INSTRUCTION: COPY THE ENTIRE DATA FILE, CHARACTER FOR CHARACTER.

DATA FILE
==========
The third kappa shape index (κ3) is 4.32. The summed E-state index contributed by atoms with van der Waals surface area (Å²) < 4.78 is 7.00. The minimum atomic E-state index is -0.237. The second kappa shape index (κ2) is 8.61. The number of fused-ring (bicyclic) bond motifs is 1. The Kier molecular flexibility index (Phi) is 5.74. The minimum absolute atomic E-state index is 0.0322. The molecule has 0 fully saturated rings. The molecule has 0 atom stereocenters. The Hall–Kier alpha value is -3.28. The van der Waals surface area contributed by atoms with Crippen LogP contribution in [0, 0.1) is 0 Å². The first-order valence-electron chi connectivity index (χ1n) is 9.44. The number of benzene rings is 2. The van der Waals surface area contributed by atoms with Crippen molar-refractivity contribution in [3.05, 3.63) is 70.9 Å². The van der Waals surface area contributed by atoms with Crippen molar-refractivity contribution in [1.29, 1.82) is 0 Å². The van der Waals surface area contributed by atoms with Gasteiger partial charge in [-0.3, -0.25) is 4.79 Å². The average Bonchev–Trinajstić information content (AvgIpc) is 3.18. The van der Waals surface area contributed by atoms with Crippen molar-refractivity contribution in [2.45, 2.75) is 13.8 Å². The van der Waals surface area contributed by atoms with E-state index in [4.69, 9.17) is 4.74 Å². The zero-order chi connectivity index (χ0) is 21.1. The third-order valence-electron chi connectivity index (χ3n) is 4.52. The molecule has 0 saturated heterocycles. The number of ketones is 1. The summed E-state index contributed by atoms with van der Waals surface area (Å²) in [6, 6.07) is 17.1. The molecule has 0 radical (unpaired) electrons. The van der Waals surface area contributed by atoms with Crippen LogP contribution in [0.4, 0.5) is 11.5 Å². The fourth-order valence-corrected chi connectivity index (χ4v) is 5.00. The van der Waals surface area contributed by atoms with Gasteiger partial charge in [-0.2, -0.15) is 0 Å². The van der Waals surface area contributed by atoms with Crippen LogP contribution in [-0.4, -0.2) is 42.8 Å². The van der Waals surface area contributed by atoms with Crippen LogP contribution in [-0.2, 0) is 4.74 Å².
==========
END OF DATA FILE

The third kappa shape index (κ3) is 4.32. The summed E-state index contributed by atoms with van der Waals surface area (Å²) < 4.78 is 7.00. The minimum atomic E-state index is -0.237. The second kappa shape index (κ2) is 8.61. The number of fused-ring (bicyclic) bond motifs is 1. The Kier molecular flexibility index (Phi) is 5.74. The minimum absolute atomic E-state index is 0.0322. The molecule has 0 fully saturated rings. The molecule has 0 atom stereocenters. The Hall–Kier alpha value is -3.28. The van der Waals surface area contributed by atoms with Crippen LogP contribution in [0, 0.1) is 0 Å². The first-order valence-electron chi connectivity index (χ1n) is 9.44. The number of benzene rings is 2. The van der Waals surface area contributed by atoms with Crippen molar-refractivity contribution in [3.05, 3.63) is 70.9 Å². The van der Waals surface area contributed by atoms with Crippen molar-refractivity contribution in [1.29, 1.82) is 0 Å². The van der Waals surface area contributed by atoms with Gasteiger partial charge in [-0.3, -0.25) is 4.79 Å². The average Bonchev–Trinajstić information content (AvgIpc) is 3.18. The van der Waals surface area contributed by atoms with Crippen molar-refractivity contribution in [2.45, 2.75) is 13.8 Å². The van der Waals surface area contributed by atoms with E-state index in [4.69, 9.17) is 4.74 Å². The zero-order chi connectivity index (χ0) is 21.1. The third-order valence-electron chi connectivity index (χ3n) is 4.52. The molecule has 0 saturated heterocycles. The number of ketones is 1. The summed E-state index contributed by atoms with van der Waals surface area (Å²) in [6, 6.07) is 17.1. The molecule has 0 radical (unpaired) electrons. The van der Waals surface area contributed by atoms with Crippen LogP contribution in [0.4, 0.5) is 11.5 Å². The fourth-order valence-corrected chi connectivity index (χ4v) is 5.00. The van der Waals surface area contributed by atoms with Gasteiger partial charge in [-0.2, -0.15) is 0 Å². The van der Waals surface area contributed by atoms with Crippen LogP contribution in [-0.4, -0.2) is 42.8 Å². The van der Waals surface area contributed by atoms with Crippen LogP contribution in [-0.2, 0) is 4.74 Å².